The PPD Range is the basis of South Africa’s Intended Nationally Determine Contribution (INDC), the pledge that has been formalised under the UNFCCC Paris Agreement – the shaded range in the graph above. The national submission states:
“Regarding mitigation, …analysis by South African experts reports that a fairly apportioned overall carbon budget for South Africa for the period from 2015 to 2050 would exceed the budget implied by the upper limit of the PPD trajectory range, although other approaches to equity report a much lower number.2 South Africa considers the PPD range to be an equitable contribution to the global mitigation effort, given South Africa’s current and historical emissions and its national circumstances (especially its development challenges). The PPD emissions trajectory range focuses on the trend in emissions over time. Additionally, defining a carbon budget or space over time provides flexibility in emissions for a given year. The national carbon budget range for the period 2021-2025 is 1.99 -3.01 Gt CO2-eq and for 2026-2030 is in the range of 1.99 to 3.07 Gt CO2-eq.
2 The carbon budget approach of Chinese (CASS / DRC joint project team 2011) and Indian researchers (Jayaraman , Kanitkar & dSouza 2011) allocates 7-11 Gt CO2 –eq to South Africa for the period 2000–2049, and a meta-analysis of different approaches shows that the analysis of different effort-sharing approaches yields carbon budgets for South Africa that are significantly smaller than the PPD trajectory range. Only the lower PPD is within the range calculated using the PRIMAP tool in 2020. In 2025 and 2030, none of the PPD values overlap with the calculated ranges.”
Global context and equity
Given the complexity of the climate system, some areas of uncertainty remain, for example regarding the rate at which carbon dioxide will be absorbed by oceans as concentrations increase; therefore findings are presented as ranges. The question of an appropriate limit on cumulative global emissions over time is therefore answered with different degrees of probability, e.g. a 66% probability (2:1 odds) of a particular global warming outcome, if total emissions are kept within a particular limit or carbon budget (‘carbon’ being used as shorthand for all greenhouse gasses). This is reflected in the highly aggregated analysis of IPCC scenarios (run from emissions as in 2010) by Climate-Action-Tracker:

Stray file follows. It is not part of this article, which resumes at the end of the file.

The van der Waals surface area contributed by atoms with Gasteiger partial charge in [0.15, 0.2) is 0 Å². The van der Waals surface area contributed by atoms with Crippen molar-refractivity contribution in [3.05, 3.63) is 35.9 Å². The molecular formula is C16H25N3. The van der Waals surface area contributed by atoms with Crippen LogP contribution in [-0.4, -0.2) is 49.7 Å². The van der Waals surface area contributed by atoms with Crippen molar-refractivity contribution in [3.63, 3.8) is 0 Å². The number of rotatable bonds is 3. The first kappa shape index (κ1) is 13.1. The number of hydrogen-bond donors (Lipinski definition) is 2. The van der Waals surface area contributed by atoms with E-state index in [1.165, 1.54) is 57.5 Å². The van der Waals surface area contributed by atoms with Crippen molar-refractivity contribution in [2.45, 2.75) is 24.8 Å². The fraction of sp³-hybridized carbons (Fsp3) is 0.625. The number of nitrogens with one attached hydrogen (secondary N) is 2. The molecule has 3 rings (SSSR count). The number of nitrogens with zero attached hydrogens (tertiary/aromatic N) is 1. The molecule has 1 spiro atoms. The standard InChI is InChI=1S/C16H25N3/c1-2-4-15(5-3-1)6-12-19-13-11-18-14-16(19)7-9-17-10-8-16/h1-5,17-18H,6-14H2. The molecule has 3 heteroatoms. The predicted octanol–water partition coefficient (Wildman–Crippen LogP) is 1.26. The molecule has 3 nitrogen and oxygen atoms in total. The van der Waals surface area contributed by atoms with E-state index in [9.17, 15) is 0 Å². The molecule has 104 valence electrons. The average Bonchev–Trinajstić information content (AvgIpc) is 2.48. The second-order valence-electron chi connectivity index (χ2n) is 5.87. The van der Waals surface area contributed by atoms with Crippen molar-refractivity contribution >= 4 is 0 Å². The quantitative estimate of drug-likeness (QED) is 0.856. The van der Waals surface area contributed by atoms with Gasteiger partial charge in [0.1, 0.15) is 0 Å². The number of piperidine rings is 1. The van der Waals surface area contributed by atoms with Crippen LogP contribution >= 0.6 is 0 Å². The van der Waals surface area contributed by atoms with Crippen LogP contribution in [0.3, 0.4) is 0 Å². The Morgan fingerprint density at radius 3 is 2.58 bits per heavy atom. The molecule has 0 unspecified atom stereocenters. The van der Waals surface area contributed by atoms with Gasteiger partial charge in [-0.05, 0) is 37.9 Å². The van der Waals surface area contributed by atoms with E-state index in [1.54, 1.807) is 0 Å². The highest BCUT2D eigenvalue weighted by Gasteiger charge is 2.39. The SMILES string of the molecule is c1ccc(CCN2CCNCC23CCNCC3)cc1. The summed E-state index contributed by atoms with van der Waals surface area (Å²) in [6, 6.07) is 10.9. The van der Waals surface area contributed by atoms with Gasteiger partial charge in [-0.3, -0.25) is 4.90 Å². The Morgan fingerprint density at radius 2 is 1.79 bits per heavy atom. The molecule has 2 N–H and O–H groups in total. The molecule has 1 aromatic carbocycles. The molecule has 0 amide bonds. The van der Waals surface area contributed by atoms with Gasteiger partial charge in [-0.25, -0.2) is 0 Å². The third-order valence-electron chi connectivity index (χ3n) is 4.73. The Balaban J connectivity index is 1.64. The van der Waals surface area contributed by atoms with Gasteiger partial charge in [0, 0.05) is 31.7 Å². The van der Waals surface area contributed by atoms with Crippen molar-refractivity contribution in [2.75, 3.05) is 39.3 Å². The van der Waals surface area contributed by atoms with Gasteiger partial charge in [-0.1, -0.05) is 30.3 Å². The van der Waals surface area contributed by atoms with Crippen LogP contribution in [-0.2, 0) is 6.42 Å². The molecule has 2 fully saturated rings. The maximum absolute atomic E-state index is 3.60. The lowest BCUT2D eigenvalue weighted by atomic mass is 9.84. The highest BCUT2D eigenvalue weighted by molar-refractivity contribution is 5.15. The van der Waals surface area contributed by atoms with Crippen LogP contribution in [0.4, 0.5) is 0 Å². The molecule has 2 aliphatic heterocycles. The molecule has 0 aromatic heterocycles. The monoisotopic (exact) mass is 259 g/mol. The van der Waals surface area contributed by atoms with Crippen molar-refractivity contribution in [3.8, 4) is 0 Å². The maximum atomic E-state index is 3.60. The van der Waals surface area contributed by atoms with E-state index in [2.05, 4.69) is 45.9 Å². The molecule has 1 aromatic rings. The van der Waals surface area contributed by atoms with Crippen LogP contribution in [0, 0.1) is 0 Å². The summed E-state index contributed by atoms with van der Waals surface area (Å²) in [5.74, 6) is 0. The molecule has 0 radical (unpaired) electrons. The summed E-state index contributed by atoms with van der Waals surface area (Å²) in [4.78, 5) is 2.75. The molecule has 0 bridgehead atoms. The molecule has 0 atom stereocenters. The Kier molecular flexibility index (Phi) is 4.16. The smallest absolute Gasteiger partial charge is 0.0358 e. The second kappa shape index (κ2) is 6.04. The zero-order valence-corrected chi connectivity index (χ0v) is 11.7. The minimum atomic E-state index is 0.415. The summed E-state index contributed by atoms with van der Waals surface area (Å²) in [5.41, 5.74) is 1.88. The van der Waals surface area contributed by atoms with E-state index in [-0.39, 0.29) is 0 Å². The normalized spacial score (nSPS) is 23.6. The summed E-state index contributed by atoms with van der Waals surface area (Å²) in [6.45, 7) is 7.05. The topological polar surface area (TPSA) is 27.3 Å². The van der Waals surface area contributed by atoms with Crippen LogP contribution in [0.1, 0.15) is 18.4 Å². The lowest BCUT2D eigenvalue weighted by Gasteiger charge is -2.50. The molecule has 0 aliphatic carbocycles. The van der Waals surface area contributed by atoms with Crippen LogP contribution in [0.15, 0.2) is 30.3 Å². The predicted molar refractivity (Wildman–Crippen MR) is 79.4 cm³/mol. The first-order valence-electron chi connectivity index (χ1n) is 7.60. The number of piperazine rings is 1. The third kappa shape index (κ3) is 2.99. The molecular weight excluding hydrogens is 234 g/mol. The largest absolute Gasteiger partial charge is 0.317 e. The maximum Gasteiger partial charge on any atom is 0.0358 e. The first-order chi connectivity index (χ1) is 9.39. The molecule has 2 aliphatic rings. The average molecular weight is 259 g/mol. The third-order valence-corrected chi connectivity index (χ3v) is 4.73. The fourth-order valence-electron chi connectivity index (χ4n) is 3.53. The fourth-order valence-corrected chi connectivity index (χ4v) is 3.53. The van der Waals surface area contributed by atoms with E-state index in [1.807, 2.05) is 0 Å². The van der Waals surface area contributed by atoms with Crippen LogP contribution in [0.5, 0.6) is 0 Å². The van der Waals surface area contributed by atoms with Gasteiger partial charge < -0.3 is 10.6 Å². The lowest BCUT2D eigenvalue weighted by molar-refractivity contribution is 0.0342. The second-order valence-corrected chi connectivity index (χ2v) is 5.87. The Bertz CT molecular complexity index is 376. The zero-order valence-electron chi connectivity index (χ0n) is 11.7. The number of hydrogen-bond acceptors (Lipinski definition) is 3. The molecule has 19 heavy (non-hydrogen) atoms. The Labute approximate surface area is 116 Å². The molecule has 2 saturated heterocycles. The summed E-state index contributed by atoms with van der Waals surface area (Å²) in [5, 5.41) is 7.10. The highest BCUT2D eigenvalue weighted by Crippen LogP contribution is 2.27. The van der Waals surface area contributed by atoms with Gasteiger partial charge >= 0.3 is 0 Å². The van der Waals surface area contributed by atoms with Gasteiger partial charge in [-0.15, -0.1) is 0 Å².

The global scenarios that are consistent with the global goal do not include the on-going growth in emissions that has taken place since 2010. The more that is emitted in the short term, the more steeply emissions will have to decline in future, which is why an increasing number of stakeholders advocate for achieving net zero emissions by the middle of the century. Propositions for an acceptable global carbon budget for a particular period – a period to 2050 is most commonly used – require assumptions about what will happen after that period, particularly regarding the extent to which we will in future be able to achieve net ‘negative emissions’ by removing more carbon dioxide from the atmosphere than human activities emit, and technologies to achieve this at a relevant scale have yet to be proven.
This paper argues not for a specific national carbon budget, but rather the importance and urgency of setting medium- and long-term targets to inform current decision-making and that can be reconciled with achieving the objectives of the UNFCCC and the global mitigation goal.
For global climate change response to be equitable, an important point to keep in mind is that the impacts of warming of 2 degrees or more will greatly increase poverty and inequality, a trend that will accelerate with higher warming. This is part of the rationale for the goal being well below 2 degrees: no amount of ‘economic growth’ could compensate for the impacts upon the majority of humanity if we fail to achieve this. The impacts will not be uniform across the globe and are already severe in many areas, which is a major factor in Africa insisting that warming over 1.5 degrees is unacceptable. Average warming in regions of the Southern African interior occurs at up to double the global average rate. Equity requires that GHG emissions from human activity are kept within a tight global budget and pass below zero within less than 50 years.